The wetness in Texas and and some other areas this winter may be better explained by the abnormal warmth of the Indian Ocean that was present when the winter began (see SST map above). Normally it is never as warm as it was during a 2nd-year La Nina, and I'm convinced this affected the winter pattern a bit. When I dug in and looked at what a warm Indian Ocean usually does to the winter, I found that it features the Canadian trough backing farther west into Alaska, which during a strong negative PDO, can also dig farther south and bring rain to Texas. However, we also had the strong positive arctic oscillation this year, which tends to stretch out the arctic vortex towards Greenland.

This, combined with the effects from the Indian Ocean, caused all of the U.S. to be covered in ridging. The reason Texas was wet, then, was because of the strong vortex over Alaska shoving a flattish jet into the west coast, allowing cut-off upper lows to develop over northwest Mexico between the west coast ridge and the southeast U.S. ridge. This is what brought wet conditions to Texas many times during the winter.

500mb Height Anomalies Dec-Feb 2012:

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Quoting Some1Has2BtheRookie:
From previous blog:



Last summer was scary, RitaEvac. I do not wish to see a repeat of that again. Last year I had to water the Pecan trees enough to make sure they survived. I am glad we have caught some good rains and they are doing very well now. ... Speaking of which, my trees burst out into leafing on March 29 this year. I do not recall them ever leafing out before the end of April to the first week of May before now. What do you know about the "normal" leafing time for Pecan trees in this area?
Usually around early to mid April on the TX Gulf Coast. It's the sign that the cold weather is over and you can put out pepper plants and okra.
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Quoting RitaEvac:


April, the tassels are out with leaves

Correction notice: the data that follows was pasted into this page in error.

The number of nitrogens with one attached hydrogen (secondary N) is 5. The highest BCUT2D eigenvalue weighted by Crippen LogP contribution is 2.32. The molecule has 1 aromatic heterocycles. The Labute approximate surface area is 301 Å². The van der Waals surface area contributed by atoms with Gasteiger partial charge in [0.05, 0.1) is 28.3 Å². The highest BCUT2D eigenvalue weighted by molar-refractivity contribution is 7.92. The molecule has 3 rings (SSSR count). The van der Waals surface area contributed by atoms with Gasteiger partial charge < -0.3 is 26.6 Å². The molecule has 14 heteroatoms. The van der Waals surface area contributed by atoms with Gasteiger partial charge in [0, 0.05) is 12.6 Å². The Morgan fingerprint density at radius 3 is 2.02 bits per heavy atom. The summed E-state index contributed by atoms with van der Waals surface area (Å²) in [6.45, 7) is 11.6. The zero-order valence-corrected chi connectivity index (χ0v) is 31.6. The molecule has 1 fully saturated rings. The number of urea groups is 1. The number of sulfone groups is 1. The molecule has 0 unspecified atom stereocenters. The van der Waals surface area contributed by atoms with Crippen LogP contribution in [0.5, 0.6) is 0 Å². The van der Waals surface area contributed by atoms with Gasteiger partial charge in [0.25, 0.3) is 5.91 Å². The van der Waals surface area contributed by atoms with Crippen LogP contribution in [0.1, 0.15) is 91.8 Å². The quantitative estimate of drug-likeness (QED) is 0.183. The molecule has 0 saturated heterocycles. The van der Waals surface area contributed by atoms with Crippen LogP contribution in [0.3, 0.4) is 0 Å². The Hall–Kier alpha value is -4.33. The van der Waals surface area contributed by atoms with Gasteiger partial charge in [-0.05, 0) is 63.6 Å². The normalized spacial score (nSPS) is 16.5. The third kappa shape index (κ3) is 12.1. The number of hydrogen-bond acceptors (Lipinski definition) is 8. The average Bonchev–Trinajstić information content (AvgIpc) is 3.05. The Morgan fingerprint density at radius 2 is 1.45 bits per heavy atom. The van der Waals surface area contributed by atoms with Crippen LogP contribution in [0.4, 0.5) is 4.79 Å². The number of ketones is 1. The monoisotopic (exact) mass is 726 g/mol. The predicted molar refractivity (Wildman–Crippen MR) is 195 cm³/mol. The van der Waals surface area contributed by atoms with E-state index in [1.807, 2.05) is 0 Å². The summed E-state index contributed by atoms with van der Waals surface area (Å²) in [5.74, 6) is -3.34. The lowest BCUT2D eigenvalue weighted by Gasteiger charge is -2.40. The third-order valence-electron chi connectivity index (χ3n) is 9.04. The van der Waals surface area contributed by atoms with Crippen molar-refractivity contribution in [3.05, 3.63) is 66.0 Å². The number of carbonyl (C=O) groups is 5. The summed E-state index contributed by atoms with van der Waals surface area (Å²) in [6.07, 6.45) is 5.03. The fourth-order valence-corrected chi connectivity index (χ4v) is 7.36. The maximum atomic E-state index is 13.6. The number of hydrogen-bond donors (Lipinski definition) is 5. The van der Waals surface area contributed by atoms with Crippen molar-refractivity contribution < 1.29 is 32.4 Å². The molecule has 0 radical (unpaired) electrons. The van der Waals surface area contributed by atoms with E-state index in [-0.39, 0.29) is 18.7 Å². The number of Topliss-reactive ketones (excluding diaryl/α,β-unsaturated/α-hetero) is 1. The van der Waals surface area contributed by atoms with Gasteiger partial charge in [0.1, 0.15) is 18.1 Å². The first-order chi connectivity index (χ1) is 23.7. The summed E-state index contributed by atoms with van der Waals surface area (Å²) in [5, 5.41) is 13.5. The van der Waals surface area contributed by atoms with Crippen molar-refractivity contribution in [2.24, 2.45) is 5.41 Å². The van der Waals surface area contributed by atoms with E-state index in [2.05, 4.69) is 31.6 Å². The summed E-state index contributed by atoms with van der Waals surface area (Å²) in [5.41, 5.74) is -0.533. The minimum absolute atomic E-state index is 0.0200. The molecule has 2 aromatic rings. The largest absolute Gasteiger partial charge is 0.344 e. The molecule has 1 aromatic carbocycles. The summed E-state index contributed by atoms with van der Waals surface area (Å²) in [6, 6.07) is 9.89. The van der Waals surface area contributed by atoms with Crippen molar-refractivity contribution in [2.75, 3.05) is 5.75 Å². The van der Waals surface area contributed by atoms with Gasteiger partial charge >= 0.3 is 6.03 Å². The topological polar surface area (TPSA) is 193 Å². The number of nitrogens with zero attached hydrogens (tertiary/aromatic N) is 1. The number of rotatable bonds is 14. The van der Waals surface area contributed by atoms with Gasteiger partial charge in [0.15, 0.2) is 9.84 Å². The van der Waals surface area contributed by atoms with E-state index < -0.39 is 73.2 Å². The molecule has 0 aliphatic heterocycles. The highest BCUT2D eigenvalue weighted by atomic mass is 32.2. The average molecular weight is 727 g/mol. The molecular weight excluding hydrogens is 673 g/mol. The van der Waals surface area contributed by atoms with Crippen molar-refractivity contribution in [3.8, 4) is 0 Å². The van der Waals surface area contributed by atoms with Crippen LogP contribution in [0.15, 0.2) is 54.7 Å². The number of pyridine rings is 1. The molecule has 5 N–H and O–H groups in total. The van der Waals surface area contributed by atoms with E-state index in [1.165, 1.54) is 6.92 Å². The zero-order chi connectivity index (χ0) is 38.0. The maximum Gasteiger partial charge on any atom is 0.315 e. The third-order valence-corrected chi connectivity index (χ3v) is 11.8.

Thank you, RitaEvac. The tassels are growing as well. I first noticed this yesterday and they about 4" long already.
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April 5, 2012

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COASTAL WATERS FORECAST FOR NORTHEAST FLORIDA/SOUTHEAST GEORGIA
NATIONAL WEATHER SERVICE JACKSONVILLE FL
952 AM EDT THU APR 5 2012

ATLANTIC COASTAL WATERS FROM ALTAMAHA SOUND GA TO FLAGLER BEACH FL
OUT TO 60 NM

AMZ470-472-474-052200-
ALTAMAHA SOUND GA TO FERNANDINA BEACH FL 20 NM TO 60 NM OFFSHORE-
FERNANDINA BEACH TO ST AUGUSTINE FL 20 NM TO 60 NM OFFSHORE-
ST AUGUSTINE TO FLAGLER BEACH FL 20 NM TO 60 NM OFFSHORE-
952 AM EDT THU APR 5 2012

...SMALL CRAFT ADVISORY IN EFFECT FROM FRIDAY MORNING THROUGH
FRIDAY EVENING...
...GALE WATCH IN EFFECT FROM FRIDAY EVENING THROUGH LATE FRIDAY
NIGHT...
...SMALL CRAFT ADVISORY IN EFFECT FROM LATE FRIDAY NIGHT THROUGH
SUNDAY MORNING...

.REST OF TODAY...SOUTHWEST WINDS 15 KNOTS BECOMING SOUTH
10 TO 15 KNOTS LATE IN THE AFTERNOON. SEAS 2 TO 4 FEET. ISOLATED
SHOWERS AND THUNDERSTORMS IN THE AFTERNOON.
.TONIGHT...SOUTHWEST WINDS 15 KNOTS. SEAS 2 TO 4 FEET. SCATTERED
SHOWERS AND THUNDERSTORMS.
.FRIDAY...NORTH WINDS 20 TO 25 KNOTS. SEAS 3 TO 5 FEET BUILDING
TO 5 TO 7 FEET IN THE AFTERNOON. SCATTERED SHOWERS AND
THUNDERSTORMS IN THE MORNING...THEN ISOLATED SHOWERS
AND THUNDERSTORMS IN THE AFTERNOON.
.FRIDAY NIGHT...NORTHEAST WINDS 25 TO 30 KNOTS. SEAS 8 TO
11 FEET.
.SATURDAY...NORTHEAST WINDS 20 TO 25 KNOTS DECREASING TO 15 TO
20 KNOTS LATE IN THE AFTERNOON. SEAS 7 TO 10 FEET.
.SATURDAY NIGHT...NORTHEAST WINDS 15 KNOTS. SEAS 6 TO
9 FEET.
.SUNDAY...NORTHEAST WINDS 10 KNOTS. SEAS 5 TO 7 FEET.
.SUNDAY NIGHT...SOUTH WINDS 10 KNOTS BECOMING SOUTHWEST
15 KNOTS AFTER MIDNIGHT. SEAS 4 TO 6 FEET.
.MONDAY...WEST WINDS 10 TO 15 KNOTS. SEAS 2 TO 4 FEET.

$$
Member Since: August 6, 2011 Posts: 4 Comments: 38110
Quoting LargoFl: